A Great Day In Harlem
There’s no place better to conclude Black History Month than in the Black mecca – Harlem, N.Y. Yes, the once mostly African-American section of the city has gentrified (A Whole Foods is currently being constructed) but there are still historical and Black-owned spots to spend your time and money in. Here are the highlights.
113 W. 116th
The Harlem staple does a great chicken and waffles, among other waffle offerings, some named after famous Black celebrities and politicos. It’s a homey soul food restaurant in Central Harlem, so expect to wait on busy days although it is open 24 hours on Friday and Saturdays. Bring and appetite and loose clothing, though, as portions are generous.
The Studio Museum In Harlem
144 W. 125th
The Studio Museum in Harlem is a small museum that has a different set of exhibits depending on when you go, so check ahead for anything of particular interest. The bookstore is small, but has some hard-to-find books and other things of interest you may not find anywhere else. It’s a nice place to visit for an hour or two when you’re exploring all the varying things that Harlem has to offer. Call ahead or check the website for current exhibits and hours.
(Photo Beyond My Ken)
The Schomburg Center For Research In Black Culture
515 Malcolm X Boulevard
Although the arts and artifacts division is temporarily closed, there are a myriad of things that you can do there including taking advantage of free Wifi and researching Black culture that includes exhibitions, podcasts, books, and other materials. The Schomburg also offers a host of public programs. An upcoming one titled “Conversation in Black Freedom Studies: Women In The Black Panther Party” takes place on Thursday, March 3 at 6 p.m.
The Red RoosterHarlem
310 Malcolm X Bouvelard
The Red Rooster bar is one of the social centers of the newly upgraded Harlem. Chef Marcus Samuelsson, an Ethiopian who was raised in Sweden, has created a funky French bistro vibe in a community that embraced the idea. Come by for the drinks and ambience, stay for the friendly vibes and never knowing what local or international celebrity might be seated on the bar seat next to you.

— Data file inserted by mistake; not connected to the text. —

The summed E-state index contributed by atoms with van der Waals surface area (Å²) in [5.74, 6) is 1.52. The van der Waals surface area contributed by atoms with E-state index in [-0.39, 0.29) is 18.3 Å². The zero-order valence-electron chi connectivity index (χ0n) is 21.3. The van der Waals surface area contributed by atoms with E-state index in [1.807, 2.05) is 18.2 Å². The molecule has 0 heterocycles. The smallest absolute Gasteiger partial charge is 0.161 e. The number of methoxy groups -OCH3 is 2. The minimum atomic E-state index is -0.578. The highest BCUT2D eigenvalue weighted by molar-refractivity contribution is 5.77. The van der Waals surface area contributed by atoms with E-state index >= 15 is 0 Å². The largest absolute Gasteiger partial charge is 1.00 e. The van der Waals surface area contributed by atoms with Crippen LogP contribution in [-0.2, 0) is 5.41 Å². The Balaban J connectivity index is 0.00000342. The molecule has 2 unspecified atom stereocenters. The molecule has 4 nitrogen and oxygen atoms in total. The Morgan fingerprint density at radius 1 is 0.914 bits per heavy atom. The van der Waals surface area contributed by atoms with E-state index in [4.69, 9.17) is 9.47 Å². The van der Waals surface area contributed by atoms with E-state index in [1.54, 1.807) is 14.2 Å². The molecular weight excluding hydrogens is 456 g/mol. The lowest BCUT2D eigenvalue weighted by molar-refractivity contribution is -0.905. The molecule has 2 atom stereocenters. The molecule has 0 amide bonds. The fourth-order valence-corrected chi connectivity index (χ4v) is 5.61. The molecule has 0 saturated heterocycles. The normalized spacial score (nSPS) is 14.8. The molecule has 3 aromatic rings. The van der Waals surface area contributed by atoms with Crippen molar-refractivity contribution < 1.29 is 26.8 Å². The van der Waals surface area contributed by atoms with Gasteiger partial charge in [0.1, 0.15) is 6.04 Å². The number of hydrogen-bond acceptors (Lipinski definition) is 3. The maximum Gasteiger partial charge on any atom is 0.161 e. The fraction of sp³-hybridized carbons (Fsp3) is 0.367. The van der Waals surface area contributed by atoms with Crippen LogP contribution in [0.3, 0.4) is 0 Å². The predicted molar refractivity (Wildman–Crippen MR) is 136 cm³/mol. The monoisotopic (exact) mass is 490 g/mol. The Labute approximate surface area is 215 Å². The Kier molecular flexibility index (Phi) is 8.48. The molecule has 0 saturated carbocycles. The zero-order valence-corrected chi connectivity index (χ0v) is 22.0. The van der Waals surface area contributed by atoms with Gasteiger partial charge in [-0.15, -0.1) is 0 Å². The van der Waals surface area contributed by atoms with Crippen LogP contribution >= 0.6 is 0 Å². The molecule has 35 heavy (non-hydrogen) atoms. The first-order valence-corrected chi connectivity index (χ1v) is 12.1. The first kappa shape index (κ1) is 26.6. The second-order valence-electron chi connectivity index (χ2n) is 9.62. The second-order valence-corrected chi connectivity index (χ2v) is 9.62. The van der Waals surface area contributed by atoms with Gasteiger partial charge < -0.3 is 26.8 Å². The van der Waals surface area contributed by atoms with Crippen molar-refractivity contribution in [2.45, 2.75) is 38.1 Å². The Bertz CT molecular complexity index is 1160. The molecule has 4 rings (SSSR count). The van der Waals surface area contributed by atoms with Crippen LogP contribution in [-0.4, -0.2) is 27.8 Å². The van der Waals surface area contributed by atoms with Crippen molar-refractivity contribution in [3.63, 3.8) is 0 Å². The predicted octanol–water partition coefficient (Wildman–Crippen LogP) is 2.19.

The Cecil Harlem
210 W. 118th Street at St. Nicholas Avenue
The Cecil is an African hybrid restaurant, which means you won’t find basic chicken, wings and mac and cheese but you will find eclectic variations on both of those things, as well as food based in African-style recipes. Their bar includes South African wines and African beers and one of the prettiest dining rooms in the area.
Late Night Bite
100 W 124th
You may have heard of the Shake Shack, an upscale but casual burger joint, or the Harlem Shake dance, which ruled the Internets a few years back. Well, in Harlem there is the Harlem Shake, a casual neighborhood burger spot that stays open until 2 a.m. on Friday and Saturday nights. They offer a mini-burger, a veggie and a turkey burger as well as grilled cheese sandwiches, hot dogs, and the requisite floats and milkshakes as well as a beer and wine menu.
206 W. 118th
What would Harlem be without jazz music?
Right next door to the Cecil, the revamped Minton’s plays on the tradition of the old jazz club that boasted some of the genre’s most elite performers. A gorgeously appointed spot, Mintons’s is on a winter break but is still doing special concerts and private events and should reopen for a full schedule soon. Although the historic club’s original location was closed after a fire, its legacy of great jazz performances lives on in the new spot.
Where To Stay:
2296 Frederick Douglass Blvd
After your fun day exploring all that Harlem has to offer, you can lay your head down in Harlem’s only hotel, the ALoft Harlem. It’s a modern hotel with rooms that are among the least expensive in the New York City area. Although it’s not a five-star, it’s a good option if you don’t want to have to head all the way downtown after a night out at one of the hotspots listed above. Rooms quality and options are in line with Alofts everywhere and it’s a great option for a New York stay.
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(Photos: The New York Public Library, Aloft Hotels, The Cecil, Marcussamuelsson.com, Minton’s, Harlem Shake and as credited)
Black History Month City Guide: A Great Day In Harlem was originally published on blackamericaweb.com
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